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Ghost Rider: Travels on the Healing Road written by Neil Peart

Review by Steve Alspach

Neil Peart's second book, "Ghost Rider," is an extraordinary document that details an incredibly painful time in his life and the recovery process that followed. In August 1997 Neil and then-wife Jackie Taylor lost their daughter Selena in a one-car traffic accident. Disconsolate, Jackie fell into a deep depression and was diagnosed with terminal cancer, dying some ten months later. (Peart attributes her death to a broken heart, and who's to argue?) Peart documents these events early on in "Ghost Rider", sparing details but leaving no doubt as to the effect these events had on his life. Shortly after Jackie's death Peart, feeling he had little to lose, saddled up his BMW motorcycle and went on a soul-searching journey that covered some 28,000 miles, from Inuvik in the Northwest Territories to Mexico. He had doubts that this journey would help him to recover from those tragic events, but at that point he knew he had to do something. For Peart, motion was the key - just keep moving. Peart chronicles this journey, as well as other journeys that take him from Canada's Maritime Provinces to Los Angeles, mainly through a series of letters written to family and friends, especially with his best friend, at the time in jail for marijuana possession.

"Ghost Rider" appears to be a project that Peart appears to have taken on with relish. The book is full of details regarding his trips, factoids regarding places where he visited and stayed, and a surprising amount of humor, whether borne out of anger (as early on in the book) or a good nature, (Peart's description of an ongoing battle he has with a squirrel in his back yard is hilarious).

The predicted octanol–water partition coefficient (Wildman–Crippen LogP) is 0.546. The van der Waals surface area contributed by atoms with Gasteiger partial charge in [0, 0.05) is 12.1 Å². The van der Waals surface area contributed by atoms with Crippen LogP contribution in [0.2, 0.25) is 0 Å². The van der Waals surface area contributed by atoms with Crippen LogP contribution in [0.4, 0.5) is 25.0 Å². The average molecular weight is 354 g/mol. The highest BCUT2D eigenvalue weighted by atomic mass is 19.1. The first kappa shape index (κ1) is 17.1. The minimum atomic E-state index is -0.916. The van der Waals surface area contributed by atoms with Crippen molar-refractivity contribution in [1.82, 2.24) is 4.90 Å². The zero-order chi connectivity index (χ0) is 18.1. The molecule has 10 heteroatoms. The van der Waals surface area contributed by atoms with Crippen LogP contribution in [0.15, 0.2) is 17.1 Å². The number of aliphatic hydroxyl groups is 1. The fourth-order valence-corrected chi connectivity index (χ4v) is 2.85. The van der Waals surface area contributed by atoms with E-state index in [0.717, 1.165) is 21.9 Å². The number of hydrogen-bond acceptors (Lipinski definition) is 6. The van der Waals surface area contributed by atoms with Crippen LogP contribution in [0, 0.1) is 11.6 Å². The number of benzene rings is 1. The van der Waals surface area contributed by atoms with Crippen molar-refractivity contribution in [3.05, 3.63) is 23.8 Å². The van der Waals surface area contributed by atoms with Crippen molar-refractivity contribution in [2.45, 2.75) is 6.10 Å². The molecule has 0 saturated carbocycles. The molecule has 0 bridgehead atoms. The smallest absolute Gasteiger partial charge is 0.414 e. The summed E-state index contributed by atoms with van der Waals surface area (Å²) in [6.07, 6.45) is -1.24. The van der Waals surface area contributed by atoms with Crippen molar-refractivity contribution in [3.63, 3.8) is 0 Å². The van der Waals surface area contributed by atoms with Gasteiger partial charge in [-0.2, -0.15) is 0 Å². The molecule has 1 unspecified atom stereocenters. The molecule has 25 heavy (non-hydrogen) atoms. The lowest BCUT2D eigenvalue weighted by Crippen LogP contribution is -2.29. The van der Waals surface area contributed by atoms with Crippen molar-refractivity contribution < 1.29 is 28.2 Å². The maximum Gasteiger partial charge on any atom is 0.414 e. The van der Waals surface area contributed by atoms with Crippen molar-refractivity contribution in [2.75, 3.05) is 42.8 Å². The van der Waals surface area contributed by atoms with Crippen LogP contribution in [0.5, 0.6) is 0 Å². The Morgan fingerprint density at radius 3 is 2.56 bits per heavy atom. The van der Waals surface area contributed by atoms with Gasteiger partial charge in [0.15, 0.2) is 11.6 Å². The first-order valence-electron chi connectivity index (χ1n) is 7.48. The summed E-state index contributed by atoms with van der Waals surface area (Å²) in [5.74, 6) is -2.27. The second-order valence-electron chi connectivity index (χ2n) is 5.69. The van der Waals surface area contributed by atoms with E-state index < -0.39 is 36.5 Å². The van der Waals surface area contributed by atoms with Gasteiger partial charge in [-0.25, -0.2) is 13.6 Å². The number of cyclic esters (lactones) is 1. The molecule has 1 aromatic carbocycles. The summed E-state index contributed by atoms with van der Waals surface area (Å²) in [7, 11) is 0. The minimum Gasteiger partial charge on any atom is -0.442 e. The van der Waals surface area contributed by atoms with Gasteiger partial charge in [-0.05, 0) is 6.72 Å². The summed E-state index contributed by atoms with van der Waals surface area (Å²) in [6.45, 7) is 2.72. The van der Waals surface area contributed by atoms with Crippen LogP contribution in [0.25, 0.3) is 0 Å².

Those looking for a book that deals with Rush might be advised to look elsewhere. Band mates Geddy Lee and Alex Lifeson are mentioned, though occasionally, in "Ghost Rider." Peart quotes from his lyrics as reference points to begin and end each chapter, and mentions short anecdotes about the band. But the band was the least of his concerns at this point in his life. At Selena's funeral, in fact, Peart told Lee and Lifeson "consider me retired for now."

The risk with a book like this is that the main theme of struggle for acceptance and serenity after such tragedies may get lost against the romantic idea of hitting the open road a la Kerouac or Steinbeck. No doubt Peart would have preferred to take this trip under any other circumstances. And there were struggles during Peart's first journey - sleepless nights, periods of deep sadness (both on the road and in lonely motel rooms), an ulcer, and doubts that the journey would provide him with the solace he was looking for - that prove that the road to recovery is hard, sometimes painful, and at times moves at a snail's pace. Though much of "Ghost Writer" consists of letters that Peart wrote while on the road, Peart is at his most poignant when he addresses the reader directly. Here he seems to open up the most, describing times of intimacy or recording observations regarding his world, both immediate or in general, that indicate a slow but gradual re-awakening of his spirit.

Peart's story, fortunately, has a happy ending. Not only did he rejoin Rush to help make one of the band's best albums in a long time in Vapor Trails, but a stop in Santa Monica led him to Carrie, his new wife, and Peart has learned to treasure each day. "Sweet Miracle," off the Vapor Trails album, comes closest to documenting Peart's return from the abyss. Peart avoided interviews during the "Vapor Trails" tour, but this book answers any questions there could be regarding his losses and recovery.

"Ghost Rider" is more than just a book about life on the road. It is a heartfelt book of life, loss, recovery, and coming to terms with the fact that there are no guarantees in life, even for those things we hold most dear.

This review is available in book format (hardcover and paperback) in Music Street Journal: 2002 Year Book Volume 2 at
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